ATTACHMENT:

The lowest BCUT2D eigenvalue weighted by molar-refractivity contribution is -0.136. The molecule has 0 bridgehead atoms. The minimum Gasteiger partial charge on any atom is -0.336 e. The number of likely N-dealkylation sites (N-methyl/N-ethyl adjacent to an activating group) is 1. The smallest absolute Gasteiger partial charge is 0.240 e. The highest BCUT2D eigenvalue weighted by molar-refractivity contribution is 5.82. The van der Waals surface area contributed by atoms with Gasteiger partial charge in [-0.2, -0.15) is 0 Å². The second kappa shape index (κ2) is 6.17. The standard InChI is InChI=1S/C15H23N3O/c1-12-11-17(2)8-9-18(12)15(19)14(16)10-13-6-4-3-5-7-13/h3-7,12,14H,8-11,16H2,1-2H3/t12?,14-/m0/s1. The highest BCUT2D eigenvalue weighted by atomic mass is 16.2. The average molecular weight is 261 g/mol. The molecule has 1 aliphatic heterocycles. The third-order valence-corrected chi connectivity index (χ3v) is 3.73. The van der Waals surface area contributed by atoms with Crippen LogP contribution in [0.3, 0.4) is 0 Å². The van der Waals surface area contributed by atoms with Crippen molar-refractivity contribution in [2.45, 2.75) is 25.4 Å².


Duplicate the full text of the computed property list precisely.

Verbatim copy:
The lowest BCUT2D eigenvalue weighted by molar-refractivity contribution is -0.136. The molecule has 0 bridgehead atoms. The minimum Gasteiger partial charge on any atom is -0.336 e. The number of likely N-dealkylation sites (N-methyl/N-ethyl adjacent to an activating group) is 1. The smallest absolute Gasteiger partial charge is 0.240 e. The highest BCUT2D eigenvalue weighted by molar-refractivity contribution is 5.82. The van der Waals surface area contributed by atoms with Gasteiger partial charge in [-0.2, -0.15) is 0 Å². The second kappa shape index (κ2) is 6.17. The standard InChI is InChI=1S/C15H23N3O/c1-12-11-17(2)8-9-18(12)15(19)14(16)10-13-6-4-3-5-7-13/h3-7,12,14H,8-11,16H2,1-2H3/t12?,14-/m0/s1. The highest BCUT2D eigenvalue weighted by atomic mass is 16.2. The average molecular weight is 261 g/mol. The molecule has 1 aliphatic heterocycles. The third-order valence-corrected chi connectivity index (χ3v) is 3.73. The van der Waals surface area contributed by atoms with Crippen LogP contribution in [0.3, 0.4) is 0 Å². The van der Waals surface area contributed by atoms with Crippen molar-refractivity contribution in [2.45, 2.75) is 25.4 Å².